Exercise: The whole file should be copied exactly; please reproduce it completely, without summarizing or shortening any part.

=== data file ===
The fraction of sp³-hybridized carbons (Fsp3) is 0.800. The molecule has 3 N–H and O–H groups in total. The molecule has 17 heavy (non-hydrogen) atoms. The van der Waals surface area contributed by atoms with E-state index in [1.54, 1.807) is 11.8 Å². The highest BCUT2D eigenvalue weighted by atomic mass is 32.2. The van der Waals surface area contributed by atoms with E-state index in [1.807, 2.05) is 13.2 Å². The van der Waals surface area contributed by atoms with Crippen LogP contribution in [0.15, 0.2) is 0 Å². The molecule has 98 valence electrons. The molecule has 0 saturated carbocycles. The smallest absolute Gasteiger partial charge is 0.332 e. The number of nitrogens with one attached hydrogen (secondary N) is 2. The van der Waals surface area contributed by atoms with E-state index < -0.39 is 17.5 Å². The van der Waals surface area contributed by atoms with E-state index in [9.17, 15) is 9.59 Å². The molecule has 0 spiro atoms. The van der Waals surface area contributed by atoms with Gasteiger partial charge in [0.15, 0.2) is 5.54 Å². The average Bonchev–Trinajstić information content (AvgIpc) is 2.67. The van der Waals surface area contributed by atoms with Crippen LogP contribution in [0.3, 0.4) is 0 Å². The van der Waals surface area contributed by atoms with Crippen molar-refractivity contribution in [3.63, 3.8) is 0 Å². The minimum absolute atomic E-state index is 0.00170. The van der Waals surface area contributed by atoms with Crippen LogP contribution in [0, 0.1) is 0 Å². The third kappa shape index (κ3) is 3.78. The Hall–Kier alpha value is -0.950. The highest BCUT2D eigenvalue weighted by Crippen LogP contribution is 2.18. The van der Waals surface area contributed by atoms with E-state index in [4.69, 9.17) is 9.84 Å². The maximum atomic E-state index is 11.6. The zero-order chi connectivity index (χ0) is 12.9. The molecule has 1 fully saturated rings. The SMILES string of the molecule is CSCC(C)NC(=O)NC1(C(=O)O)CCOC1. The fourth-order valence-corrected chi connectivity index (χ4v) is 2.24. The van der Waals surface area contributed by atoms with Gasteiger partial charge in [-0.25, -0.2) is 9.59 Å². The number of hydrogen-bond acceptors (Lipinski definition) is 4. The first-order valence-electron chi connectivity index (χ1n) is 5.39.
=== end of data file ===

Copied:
The fraction of sp³-hybridized carbons (Fsp3) is 0.800. The molecule has 3 N–H and O–H groups in total. The molecule has 17 heavy (non-hydrogen) atoms. The van der Waals surface area contributed by atoms with E-state index in [1.54, 1.807) is 11.8 Å². The highest BCUT2D eigenvalue weighted by atomic mass is 32.2. The van der Waals surface area contributed by atoms with E-state index in [1.807, 2.05) is 13.2 Å². The van der Waals surface area contributed by atoms with Crippen LogP contribution in [0.15, 0.2) is 0 Å². The molecule has 98 valence electrons. The molecule has 0 saturated carbocycles. The smallest absolute Gasteiger partial charge is 0.332 e. The number of nitrogens with one attached hydrogen (secondary N) is 2. The van der Waals surface area contributed by atoms with E-state index < -0.39 is 17.5 Å². The van der Waals surface area contributed by atoms with E-state index in [9.17, 15) is 9.59 Å². The molecule has 0 spiro atoms. The van der Waals surface area contributed by atoms with Gasteiger partial charge in [0.15, 0.2) is 5.54 Å². The average Bonchev–Trinajstić information content (AvgIpc) is 2.67. The van der Waals surface area contributed by atoms with Crippen LogP contribution in [0.3, 0.4) is 0 Å². The van der Waals surface area contributed by atoms with Crippen molar-refractivity contribution in [3.63, 3.8) is 0 Å². The minimum absolute atomic E-state index is 0.00170. The van der Waals surface area contributed by atoms with Crippen LogP contribution in [0, 0.1) is 0 Å². The third kappa shape index (κ3) is 3.78. The Hall–Kier alpha value is -0.950. The highest BCUT2D eigenvalue weighted by Crippen LogP contribution is 2.18. The van der Waals surface area contributed by atoms with E-state index in [4.69, 9.17) is 9.84 Å². The maximum atomic E-state index is 11.6. The zero-order chi connectivity index (χ0) is 12.9. The molecule has 1 fully saturated rings. The SMILES string of the molecule is CSCC(C)NC(=O)NC1(C(=O)O)CCOC1. The fourth-order valence-corrected chi connectivity index (χ4v) is 2.24. The van der Waals surface area contributed by atoms with Gasteiger partial charge in [-0.25, -0.2) is 9.59 Å². The number of hydrogen-bond acceptors (Lipinski definition) is 4. The first-order valence-electron chi connectivity index (χ1n) is 5.39.